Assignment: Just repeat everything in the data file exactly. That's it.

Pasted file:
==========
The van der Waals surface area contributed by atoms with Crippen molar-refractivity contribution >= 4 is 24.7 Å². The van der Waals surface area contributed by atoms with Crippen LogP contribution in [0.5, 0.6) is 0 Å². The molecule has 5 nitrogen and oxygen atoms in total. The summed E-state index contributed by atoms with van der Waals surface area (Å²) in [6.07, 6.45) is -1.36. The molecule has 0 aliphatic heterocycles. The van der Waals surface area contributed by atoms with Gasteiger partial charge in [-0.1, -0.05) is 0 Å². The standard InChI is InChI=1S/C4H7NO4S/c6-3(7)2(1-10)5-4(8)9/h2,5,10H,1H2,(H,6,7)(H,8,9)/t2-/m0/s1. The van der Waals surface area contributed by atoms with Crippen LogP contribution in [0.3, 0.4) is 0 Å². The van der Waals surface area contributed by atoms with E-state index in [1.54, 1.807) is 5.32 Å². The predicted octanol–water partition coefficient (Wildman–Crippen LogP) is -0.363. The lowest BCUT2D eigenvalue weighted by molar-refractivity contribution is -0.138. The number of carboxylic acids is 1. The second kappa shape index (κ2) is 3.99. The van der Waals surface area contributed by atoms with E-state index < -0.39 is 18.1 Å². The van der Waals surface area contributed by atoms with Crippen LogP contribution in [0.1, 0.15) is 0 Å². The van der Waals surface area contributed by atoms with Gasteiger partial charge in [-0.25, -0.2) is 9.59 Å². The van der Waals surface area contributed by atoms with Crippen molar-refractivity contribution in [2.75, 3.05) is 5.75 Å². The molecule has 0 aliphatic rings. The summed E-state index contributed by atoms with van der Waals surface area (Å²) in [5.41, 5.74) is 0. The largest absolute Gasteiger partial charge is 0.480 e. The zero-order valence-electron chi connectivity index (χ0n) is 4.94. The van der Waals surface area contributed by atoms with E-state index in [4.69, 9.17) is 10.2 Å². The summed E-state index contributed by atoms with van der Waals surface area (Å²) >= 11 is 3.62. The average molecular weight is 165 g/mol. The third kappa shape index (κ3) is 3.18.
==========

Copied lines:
The van der Waals surface area contributed by atoms with Crippen molar-refractivity contribution >= 4 is 24.7 Å². The van der Waals surface area contributed by atoms with Crippen LogP contribution in [0.5, 0.6) is 0 Å². The molecule has 5 nitrogen and oxygen atoms in total. The summed E-state index contributed by atoms with van der Waals surface area (Å²) in [6.07, 6.45) is -1.36. The molecule has 0 aliphatic heterocycles. The van der Waals surface area contributed by atoms with Gasteiger partial charge in [-0.1, -0.05) is 0 Å². The standard InChI is InChI=1S/C4H7NO4S/c6-3(7)2(1-10)5-4(8)9/h2,5,10H,1H2,(H,6,7)(H,8,9)/t2-/m0/s1. The van der Waals surface area contributed by atoms with Crippen LogP contribution in [0.3, 0.4) is 0 Å². The van der Waals surface area contributed by atoms with E-state index in [1.54, 1.807) is 5.32 Å². The predicted octanol–water partition coefficient (Wildman–Crippen LogP) is -0.363. The lowest BCUT2D eigenvalue weighted by molar-refractivity contribution is -0.138. The number of carboxylic acids is 1. The second kappa shape index (κ2) is 3.99. The van der Waals surface area contributed by atoms with E-state index < -0.39 is 18.1 Å². The van der Waals surface area contributed by atoms with Crippen LogP contribution in [0.1, 0.15) is 0 Å². The van der Waals surface area contributed by atoms with Gasteiger partial charge in [-0.25, -0.2) is 9.59 Å². The van der Waals surface area contributed by atoms with Crippen molar-refractivity contribution in [2.75, 3.05) is 5.75 Å². The molecule has 0 aliphatic rings. The summed E-state index contributed by atoms with van der Waals surface area (Å²) in [5.41, 5.74) is 0. The largest absolute Gasteiger partial charge is 0.480 e. The zero-order valence-electron chi connectivity index (χ0n) is 4.94. The van der Waals surface area contributed by atoms with E-state index in [4.69, 9.17) is 10.2 Å². The summed E-state index contributed by atoms with van der Waals surface area (Å²) >= 11 is 3.62. The average molecular weight is 165 g/mol. The third kappa shape index (κ3) is 3.18.